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Liberty and Justice for All?

Liberty and Justice for All?: Rethinking Politics in Cold War America

Edited by Kathleen G. Donohue
Copyright Date: 2012
Pages: 400
https://www.jstor.org/stable/j.ctt5vk2h9
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  • Book Info
    Liberty and Justice for All?
    Book Description:

    From the congressional debate over the “fall of China” to the drama of the Army–McCarthy hearings to the kitchen faceoff between Richard Nixon and Nikita Khrushchev, the political history of the early Cold War was long dominated by studies of presidential administrations, anticommunism, and foreign policy. In Liberty and Justice for All? a group of distinguished historians representing a variety of disciplinary perspectives—social history, cultural history, intellectual history, labor history, urban history, women’s history, African American studies, and media studies—expand on the political history of the early Cold War by rethinking the relationship between politics and culture. How, for example, did folk music help to keep movement culture alive throughout the 1950s? How did the new medium of television change fundamental assumptions about politics and the electorate? How did American experiences with religion in the 1950s strengthen the separation of church and state? How did race, class, and gender influence the relationship between citizens and the state? These are just some of the questions addressed in this wideranging set of essays. In addition to volume editor Kathleen G. Donohue, contributors include Howard Brick, Kari Frederickson, Andrea Friedman, David Greenberg, Grace Elizabeth Hale, Jennifer Klein, Laura McEnaney, Kevin M. Schultz, Jason Scott Smith, Landon R. Y. Storrs, and Jessica Weiss.

    eISBN: 978-1-61376-193-9
    Subjects: History, Sociology

Table of Contents

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  1. Front Matter
    (pp. i-iv)
  2. Table of Contents
    (pp. v-vi)
  3. Introduction
    (pp. 1-18)
    Kathleen G. Donohue

    A handful of events and images capture the political history of the post–World War II years—General Douglas MacArthur telling a joint session of Congress that “old soldiers never die, they just fade away” … airplanes swooping into Berlin, bringing much-needed supplies to the beleaguered city … Richard Nixon announcing that his family was going to keep their dog Checkers no matter what anyone said about it … Dwight D. Eisenhower appointing “eight millionaires and a plumber” to his cabinet … Nixon again, this time facing off against Nikita Khrushchev during the Kitchen Debates … and, above all, Joseph McCarthy,...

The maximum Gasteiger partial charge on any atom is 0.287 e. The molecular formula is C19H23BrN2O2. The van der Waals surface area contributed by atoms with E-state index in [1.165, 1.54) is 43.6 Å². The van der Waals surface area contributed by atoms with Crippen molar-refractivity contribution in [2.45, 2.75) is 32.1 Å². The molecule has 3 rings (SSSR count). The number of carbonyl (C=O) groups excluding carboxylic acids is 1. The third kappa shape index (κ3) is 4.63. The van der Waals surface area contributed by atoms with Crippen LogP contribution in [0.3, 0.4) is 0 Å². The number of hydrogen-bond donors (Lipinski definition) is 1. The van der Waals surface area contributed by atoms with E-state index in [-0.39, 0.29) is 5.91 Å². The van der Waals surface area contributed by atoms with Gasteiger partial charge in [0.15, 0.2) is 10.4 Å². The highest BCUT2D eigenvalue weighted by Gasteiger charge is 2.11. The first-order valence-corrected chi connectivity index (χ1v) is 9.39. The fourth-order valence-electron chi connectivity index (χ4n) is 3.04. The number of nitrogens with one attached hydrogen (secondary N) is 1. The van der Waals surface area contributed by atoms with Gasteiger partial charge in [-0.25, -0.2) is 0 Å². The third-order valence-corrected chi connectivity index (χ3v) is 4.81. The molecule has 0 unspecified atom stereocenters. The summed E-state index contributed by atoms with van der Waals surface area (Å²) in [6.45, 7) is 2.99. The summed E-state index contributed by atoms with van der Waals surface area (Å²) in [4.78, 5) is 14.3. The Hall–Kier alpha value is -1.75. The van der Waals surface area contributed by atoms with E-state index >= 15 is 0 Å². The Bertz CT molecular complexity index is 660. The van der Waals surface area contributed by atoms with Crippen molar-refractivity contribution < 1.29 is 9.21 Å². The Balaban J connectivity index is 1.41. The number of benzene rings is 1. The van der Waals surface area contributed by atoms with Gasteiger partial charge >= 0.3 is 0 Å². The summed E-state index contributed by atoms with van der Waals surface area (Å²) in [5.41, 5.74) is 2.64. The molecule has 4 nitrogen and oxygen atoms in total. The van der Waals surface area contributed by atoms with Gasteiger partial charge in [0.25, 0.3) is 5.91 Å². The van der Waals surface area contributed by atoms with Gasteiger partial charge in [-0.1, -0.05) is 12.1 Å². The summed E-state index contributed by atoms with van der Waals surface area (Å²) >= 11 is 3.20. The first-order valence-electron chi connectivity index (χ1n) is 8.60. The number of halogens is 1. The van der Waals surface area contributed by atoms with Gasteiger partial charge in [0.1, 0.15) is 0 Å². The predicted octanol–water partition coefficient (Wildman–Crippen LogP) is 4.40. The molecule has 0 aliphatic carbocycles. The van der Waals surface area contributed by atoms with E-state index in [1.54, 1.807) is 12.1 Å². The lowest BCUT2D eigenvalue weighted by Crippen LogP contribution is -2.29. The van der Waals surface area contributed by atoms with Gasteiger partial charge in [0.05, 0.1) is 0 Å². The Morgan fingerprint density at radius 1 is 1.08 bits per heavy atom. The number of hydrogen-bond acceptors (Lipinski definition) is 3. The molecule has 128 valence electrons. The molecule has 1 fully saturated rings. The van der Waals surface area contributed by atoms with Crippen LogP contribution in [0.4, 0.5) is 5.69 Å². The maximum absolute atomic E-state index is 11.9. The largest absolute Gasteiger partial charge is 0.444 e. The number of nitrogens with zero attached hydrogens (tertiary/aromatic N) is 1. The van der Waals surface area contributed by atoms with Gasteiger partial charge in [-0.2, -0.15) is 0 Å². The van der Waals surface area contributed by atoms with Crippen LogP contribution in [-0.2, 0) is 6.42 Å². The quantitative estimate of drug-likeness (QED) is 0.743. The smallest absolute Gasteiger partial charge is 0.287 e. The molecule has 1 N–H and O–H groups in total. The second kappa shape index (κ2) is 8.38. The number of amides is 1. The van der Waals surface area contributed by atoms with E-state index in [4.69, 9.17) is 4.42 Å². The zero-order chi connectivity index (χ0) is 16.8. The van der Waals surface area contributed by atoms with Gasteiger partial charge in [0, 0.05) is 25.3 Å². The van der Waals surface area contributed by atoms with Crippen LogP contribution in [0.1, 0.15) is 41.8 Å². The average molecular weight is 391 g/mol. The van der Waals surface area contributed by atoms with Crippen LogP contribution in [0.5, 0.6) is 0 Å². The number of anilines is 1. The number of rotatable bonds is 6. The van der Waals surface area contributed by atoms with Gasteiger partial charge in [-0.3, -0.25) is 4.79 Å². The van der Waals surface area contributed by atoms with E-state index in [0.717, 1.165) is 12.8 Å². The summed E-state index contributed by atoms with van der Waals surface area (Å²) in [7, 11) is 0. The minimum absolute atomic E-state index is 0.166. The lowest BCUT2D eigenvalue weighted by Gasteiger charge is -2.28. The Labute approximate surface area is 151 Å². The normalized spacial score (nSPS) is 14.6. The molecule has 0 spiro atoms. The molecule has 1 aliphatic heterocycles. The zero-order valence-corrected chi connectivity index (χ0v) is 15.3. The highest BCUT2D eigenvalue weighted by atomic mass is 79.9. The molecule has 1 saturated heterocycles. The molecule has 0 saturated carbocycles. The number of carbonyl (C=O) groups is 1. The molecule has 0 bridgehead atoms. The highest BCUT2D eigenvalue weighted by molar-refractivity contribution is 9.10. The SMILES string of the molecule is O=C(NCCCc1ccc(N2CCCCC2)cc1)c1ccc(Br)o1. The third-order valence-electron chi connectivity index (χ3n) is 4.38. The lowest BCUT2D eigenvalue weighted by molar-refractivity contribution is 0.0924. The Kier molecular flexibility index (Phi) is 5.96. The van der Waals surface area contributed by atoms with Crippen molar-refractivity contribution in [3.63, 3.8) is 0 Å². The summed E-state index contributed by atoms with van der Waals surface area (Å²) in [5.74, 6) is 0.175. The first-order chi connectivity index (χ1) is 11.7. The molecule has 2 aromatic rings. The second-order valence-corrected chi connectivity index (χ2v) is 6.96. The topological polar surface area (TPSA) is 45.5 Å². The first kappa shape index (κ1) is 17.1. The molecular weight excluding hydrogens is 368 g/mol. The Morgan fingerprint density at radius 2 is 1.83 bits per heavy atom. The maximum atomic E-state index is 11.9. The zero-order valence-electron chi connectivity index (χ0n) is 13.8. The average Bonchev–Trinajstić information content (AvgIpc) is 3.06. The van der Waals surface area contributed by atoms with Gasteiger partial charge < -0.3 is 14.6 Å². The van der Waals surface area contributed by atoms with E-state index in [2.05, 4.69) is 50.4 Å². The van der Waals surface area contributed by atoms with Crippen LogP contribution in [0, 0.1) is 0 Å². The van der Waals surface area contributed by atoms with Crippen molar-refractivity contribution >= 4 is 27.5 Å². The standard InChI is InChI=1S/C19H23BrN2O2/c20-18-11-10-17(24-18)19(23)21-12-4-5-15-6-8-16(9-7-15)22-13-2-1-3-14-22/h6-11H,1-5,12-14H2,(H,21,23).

4. Part I: Rethinking McCarthyism and Cold War Anticommunism

    • Access Denied: Anticommunism and the Public’s Right to Know
      (pp. 21-50)
      Kathleen G. Donohue

      In July, 1946, as Congress was debating whether control of the nation’s atomic energy program should be in civilian or military hands, an Atomic Energy Commission employee wrote to the House Un-American Activities Committee (HUAC) suggesting that HUAC “demand Dr. Condon’s record of the FBI. It would be enlightening.” The Condon in question was atomic physicist Edward Condon who had worked on the Manhatt an Project and had served as associate director of the Los Alamos laboratory from 1943 until 1945. In November 1945, President Truman had appointed him director of the National Bureau of Standards. Both Condon’s previous government positions and...

    • Red Scare Politics and the Suppression of Left-Feminism: The Loyalty Investigation of Mary Dublin Keyserling
      (pp. 51-90)
      Landon R. Y. Storrs

      On february 9, 1952, speaking at a Lincoln’s Day dinner in Wheeling, West Virginia, where two years earlier to the day he had dramatically launched his campaign against Communists in government, Senator Joseph McCarthy attacked President Harry S. Truman’s chief economic adviser, Leon Keyserling, and his wife, Mary Dublin Keyserling, who worked in the Department of Commerce. Not only had an informant remembered Leon as sympathetic to the Communist program, McCarthy announced, but Mary once belonged to ten “Communist front” groups. Leon Keyserling, who had helped draft major pieces of the New Deal before becoming Truman’s adviser, brushed off the...

    • The Strange Career of Annie Lee Moss: Rethinking Race, Gender, and McCarthyism
      (pp. 91-123)
      Andrea Friedman

      Annie Lee Moss is hardly a household name. She had her fifteen minutes (or so) of fame in March 1954, when Edward R. Murrow dedicated an episode of his television news show,See It Now, to her appearance before Senator Joseph McCarthy’s Permanent Subcommittee on Investigations. McCarthy had charged that Moss, an African American civilian Pentagon employee who allegedly had access to top-secret coded messages, was a card-carrying member of the Communist Party (CP). Murrow’s broadcast went a longway toward discrediting those claims; ultimately, Moss remained an army clerk, laboring in obscurity until her retirement in 1975, at age sixty-nine....

    • “Fraud of Femininity”: Domesticity, Selflessness, and Individualism in Responses to Betty Friedan
      (pp. 124-154)
      Jessica Weiss

      When the home falls apart, it isn’t long until the nation falls apart. Let[’]s keep the wife and mother as the ‘heart’ of the home,” wrote an angry California housewife who disagreed with an article by Betty Friedan inMcCall’smagazine published to coincide with the release ofThe Feminine Mystique. The excerpt, “The Fraud of Femininity,” introduced many Americans to Friedan and her “new life plan for women.” While Betty Friedan’s bestselling book generated a flood of fan mail, a torrent of critical correspondence also greeted theMcCall’sexcerpt. Concern about Friedan’s description of and prescription for postwar women,...

  5. Part II: Rethinking the Politics of Cold War Culture

    • The Disenchantment of America: Radical Echoes in 1950s Political Criticism
      (pp. 157-184)